Aerial shots can offer nearly abstract pictures. These two ribbons, one black and one green, moving side by side in a snowy white forest, make our imagination wander far away from the initial landscape..
That’s the feeling I often get when looking at this kind of picture.
I was very eager to learn more about drone photography.
So I asked Jure to tell us how he works.
Since when do you practice photography? When and what decided you to take aerial photos with a drone. What purpose did you aim this way?
I have been doing photography for roughly 15 years. From the very beginning, I was drawn to the bird’s eye view as a way of looking at motifs. Whenever I had the chance, I took photos from a plane or from a balloon. With the advent of drones, things have become much simpler, as you can take a picture with a drone virtually whenever you want, the handling is quite easy, and there are many creative options at your disposal.
How do you usually choose your subject?
In what circumstances did you take this one?
As with classic photography, it is necessary to first get to know the feel of the terrain, get acquainted with it well. While doing that, all security and personal data protection rules must be observed. It often happens to me that I use up a whole battery for a single subject. Working on a motive with my classic camera would rarely require so much time and effort from me.
I took this specific photo in a beautiful Slovenian alpine valley. I let the flow of the river and the road take me to the setting that I judged to be the most ideal for a nice composition.
Can you tell more about the practice of photography with a drone? What equipment do you use? Which settings and so on … so that we can know better this specific and spectacular way of taking pictures?
As soon as we start operating a drone in the sky, we technically become pilots. This carries a lot of responsibility. It is therefore imperative that we learn all the safety rules and skills in advance, thus ensuring that our flights do not disturb or harm any living being. The European Community has a uniform method of training for drones, which must be carried out by each operator. The latter must also adhere to the "no fly zones", where it is not possible to fly with a drone (unless you obtain special permits and pass special exams). As an operator, you also need to know well your drone, its technical characteristics, and flight methods, ensuring that your aerial vehicle will always return safely to the take-off point.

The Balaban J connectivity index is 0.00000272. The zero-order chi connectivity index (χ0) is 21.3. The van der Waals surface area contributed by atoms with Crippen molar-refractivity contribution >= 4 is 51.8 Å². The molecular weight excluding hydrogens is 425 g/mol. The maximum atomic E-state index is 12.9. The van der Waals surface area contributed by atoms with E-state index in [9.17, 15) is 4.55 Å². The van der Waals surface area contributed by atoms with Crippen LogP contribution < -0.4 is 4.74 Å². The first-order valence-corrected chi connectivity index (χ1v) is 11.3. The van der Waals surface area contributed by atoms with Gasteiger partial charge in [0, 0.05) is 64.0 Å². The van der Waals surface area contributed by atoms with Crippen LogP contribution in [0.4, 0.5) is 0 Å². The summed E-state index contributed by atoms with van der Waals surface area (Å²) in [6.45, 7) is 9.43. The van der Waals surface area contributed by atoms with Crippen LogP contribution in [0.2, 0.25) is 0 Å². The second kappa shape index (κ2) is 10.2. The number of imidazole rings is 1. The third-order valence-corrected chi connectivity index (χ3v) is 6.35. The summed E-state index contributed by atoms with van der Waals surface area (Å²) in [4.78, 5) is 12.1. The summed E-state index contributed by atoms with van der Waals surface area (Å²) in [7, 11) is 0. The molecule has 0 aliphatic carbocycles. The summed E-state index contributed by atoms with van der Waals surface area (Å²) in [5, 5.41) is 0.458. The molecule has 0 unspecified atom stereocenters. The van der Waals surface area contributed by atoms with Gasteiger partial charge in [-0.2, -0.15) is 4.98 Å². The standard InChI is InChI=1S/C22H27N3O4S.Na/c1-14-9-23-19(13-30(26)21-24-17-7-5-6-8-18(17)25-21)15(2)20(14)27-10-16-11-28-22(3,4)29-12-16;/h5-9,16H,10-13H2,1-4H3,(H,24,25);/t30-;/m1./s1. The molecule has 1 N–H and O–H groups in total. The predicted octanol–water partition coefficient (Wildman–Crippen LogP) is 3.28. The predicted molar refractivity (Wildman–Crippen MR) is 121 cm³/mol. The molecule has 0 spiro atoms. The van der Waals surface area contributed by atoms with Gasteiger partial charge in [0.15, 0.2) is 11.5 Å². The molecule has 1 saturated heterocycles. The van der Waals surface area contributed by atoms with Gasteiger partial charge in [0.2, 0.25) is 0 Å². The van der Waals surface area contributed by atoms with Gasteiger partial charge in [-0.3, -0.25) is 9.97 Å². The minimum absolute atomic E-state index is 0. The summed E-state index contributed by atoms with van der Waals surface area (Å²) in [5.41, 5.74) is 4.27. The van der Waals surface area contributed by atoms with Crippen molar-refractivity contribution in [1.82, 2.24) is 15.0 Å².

I use two separate drones, namely DJI Mavic Pro 2 and DJI Mavic Pro Zoom. I mainly shoot RAW, and use white balance according to the light source, time and aperture according to the subject. ISA values depend on light intensity. I digitally process my photos in the camera RAW filter, and then in Photoshop.
Before ending this short Interview abut drone photography, can you tell us about you and photography, the place it takes into your life, Jure?
Although I started doing photography relatively late, it is a big part of my life today. Not a day goes by that I don’t spend taking or processing photographs, share them on social media, meet photo friends, or travel to interesting places. My friend Matej Peljhan and I founded the Institute for Photographic Therapy, within which we work with vulnerable groups in accordance with Art Therapy. Photography has taken me to many fascinating places, domestic and foreign alike, but Iceland is the country that stole my heart. So far, I have always used a classic camera there (I’ve been to Iceland several times), and I can't wait for the opportunity to capture the beautiful Icelandic landscape with a drone.